Week 5

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Pick of the Week – Apple pedal on

Apple’s Q4 2014 sales surpassed both analyst and Apple’s own expectations with figures of $74.6 billion in revenue and net profit of $18 billion.   The results were powered by huge iPhone 6 sales:

"Apple product sales (2010 to present)"

Some were suggesting that Apple may even have surged past Samsung to become number one smartphone vendor again:


Apple is now a money-making mean machine worth twice as much as Microsoft.  It’s a position that was simply inconceivable just 16 years ago:

“When Microsoft stock was at a record high in 1999, and its market capitalization was nearly $620 billion, the notion that Apple Computer would ever be bigger — let alone twice as big — was laughable.”

They’ve blown away all opposition with their approach to the “bicycle of the mind”:

Devices and Manufacturers

  • Microsoft last week fought to remain relevant with their Windows 10 announcements.  Initial demos of the HoloLens accessory they unveiled wowed a lot of commentators.  BI are convinced personal computing is on the verge of a major change” with Augmented Reality the “the next big thing in technology“.  However it seems a bit of a stretch to go to suggest that Apple may be in danger of losing out by over-focussing on iPhone:

Microsoft HoloLens Skype RGB

  • SolidEnergy is a startup spun out of MIT that claims to have a lithium-ion battery technology that doubles current energy density.   Even if it proves to be revolutionary, wrapping the technology into a cost-effective scale manufacturing process will be a significant challenge:

“The company doesn’t exactly know what it’s going to be like manufacturing these kind of batteries at large scale”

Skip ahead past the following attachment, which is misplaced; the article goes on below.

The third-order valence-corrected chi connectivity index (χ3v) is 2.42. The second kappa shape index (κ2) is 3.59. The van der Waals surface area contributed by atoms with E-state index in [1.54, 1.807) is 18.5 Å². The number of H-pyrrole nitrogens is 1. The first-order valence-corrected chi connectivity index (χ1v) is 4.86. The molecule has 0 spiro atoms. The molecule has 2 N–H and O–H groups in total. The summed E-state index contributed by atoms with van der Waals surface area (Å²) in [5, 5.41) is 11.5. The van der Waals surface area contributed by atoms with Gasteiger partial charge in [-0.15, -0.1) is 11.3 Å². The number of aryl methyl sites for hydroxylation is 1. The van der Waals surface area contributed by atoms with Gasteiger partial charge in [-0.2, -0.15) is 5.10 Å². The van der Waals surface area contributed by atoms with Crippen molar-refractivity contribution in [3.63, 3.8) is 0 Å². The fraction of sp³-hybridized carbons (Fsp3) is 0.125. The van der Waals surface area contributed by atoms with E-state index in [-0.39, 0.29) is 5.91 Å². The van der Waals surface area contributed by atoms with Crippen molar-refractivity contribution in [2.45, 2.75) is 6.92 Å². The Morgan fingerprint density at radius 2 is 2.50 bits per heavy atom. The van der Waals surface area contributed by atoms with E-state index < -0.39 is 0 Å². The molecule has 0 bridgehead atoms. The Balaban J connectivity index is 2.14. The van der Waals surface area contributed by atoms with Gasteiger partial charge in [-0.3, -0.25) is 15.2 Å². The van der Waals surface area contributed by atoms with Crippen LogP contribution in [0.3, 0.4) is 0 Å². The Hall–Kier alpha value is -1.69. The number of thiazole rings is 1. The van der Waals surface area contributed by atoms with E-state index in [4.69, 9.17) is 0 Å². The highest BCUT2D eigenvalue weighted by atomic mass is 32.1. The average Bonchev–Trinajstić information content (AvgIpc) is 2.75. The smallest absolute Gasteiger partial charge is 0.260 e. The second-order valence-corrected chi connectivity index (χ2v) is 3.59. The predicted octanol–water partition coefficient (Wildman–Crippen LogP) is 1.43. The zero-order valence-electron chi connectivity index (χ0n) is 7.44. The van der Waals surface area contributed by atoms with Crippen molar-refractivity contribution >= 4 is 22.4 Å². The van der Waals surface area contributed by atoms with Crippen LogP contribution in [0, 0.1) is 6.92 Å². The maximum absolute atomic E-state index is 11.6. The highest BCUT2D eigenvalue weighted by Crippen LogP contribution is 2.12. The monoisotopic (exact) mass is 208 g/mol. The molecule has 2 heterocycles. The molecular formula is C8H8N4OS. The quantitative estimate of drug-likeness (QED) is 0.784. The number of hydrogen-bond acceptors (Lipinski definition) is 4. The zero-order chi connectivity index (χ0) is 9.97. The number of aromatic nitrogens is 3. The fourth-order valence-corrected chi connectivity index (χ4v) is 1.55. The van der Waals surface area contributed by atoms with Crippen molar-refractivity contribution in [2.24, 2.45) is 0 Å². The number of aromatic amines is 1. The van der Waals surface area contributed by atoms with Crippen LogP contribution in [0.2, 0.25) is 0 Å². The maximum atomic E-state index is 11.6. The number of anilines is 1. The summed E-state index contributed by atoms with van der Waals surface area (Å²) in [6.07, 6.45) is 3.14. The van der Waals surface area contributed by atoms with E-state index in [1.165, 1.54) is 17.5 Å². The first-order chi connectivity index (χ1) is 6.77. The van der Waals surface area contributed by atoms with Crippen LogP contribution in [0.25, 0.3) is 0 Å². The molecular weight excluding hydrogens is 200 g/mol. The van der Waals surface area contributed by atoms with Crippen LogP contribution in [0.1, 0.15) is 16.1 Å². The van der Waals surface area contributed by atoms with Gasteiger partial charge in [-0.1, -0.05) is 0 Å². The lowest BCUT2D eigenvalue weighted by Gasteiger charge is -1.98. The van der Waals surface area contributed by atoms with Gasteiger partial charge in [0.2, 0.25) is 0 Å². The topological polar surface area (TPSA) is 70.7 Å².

• Fascinating insight into how Israeli startup Consumer Physics who were highlighted last year were able to build their SCiO molecular scanner on the cheap using off the shelf sensors. The components they used have collapsed in price in the last few years due to their use within smartphone designs.  It’s an important reminder of the importance of manufacturing scale as an enabler for new technology applications.

Smart Cases

  • The Lenmar Maven is an iPhone6  case with an internal battery that has sufficient capacity to fully charge an iPhone 6 on the move.


prynt phone case

Google and Android

Screen Shot 2015-01-29 at 12.01.18

“It is very important to us that an upgrade improves your experience. The soak test can reveal problems that need to be fixed, and based on the feedback we may decide to tweak or incorporate new changes to correct any issues. “

  • WSJ are reporting that Microsoft are looking at investing in non-Google Android ROM provider Cyanogen whose CEO claims that:

“more than 50 million people use a version of the Cyanogen Android operating system, most of whom have installed it in place of their phone’s initial operating system.”

Apps and Services

  • Dojo is a guide to cool London that has just raised £800k to scale up.  It has adopted an interesting blended approach to content curation:

“using a mixture of its own algorithms to surface events from blogs, other publications, Twitter and Facebook, coupled with an editorial team made up of “young Londoners” who handpick and curate each day’s finds.”

  • Concierge telemedicine offers the possibility of virtual house calls and seems to offer lots of potential for growth:

“Currently, telemedicine is being embraced by a number of concierge healthcare providers. Research with family offices and other cohorts of the wealthy, for example, find the ability to connect with their physicians anytime, anywhere to be an extremely or very important characteristic of their concierge medical provider.”

  • AirPnp is targetting a growing US urban issue.  It “helps New Yorkers access a toilet that would otherwise be inaccesible without the app“. 

Would you pay to use a stranger's bathroom?


  • Good TNW overview article explaining the close coupling between ISO (film sensitivity), shutter speed and aperture (depth of field) in digital photography:

“The reason we refer to ISO, shutter speed and aperture as the exposure triangle is that every time you change one setting, it affects the other two in a constant triangle.”


  • Caixin Online article on how Chinese OEMs overhauled Samsung in China by undercutting them in terms of price and aggressively iterating products using market feedback:

“Chinese smartphone makers … start out with low prices, and months later unveil upgraded versions of the phones for the same price, a strategy that seems to agree with Chinese consumers.”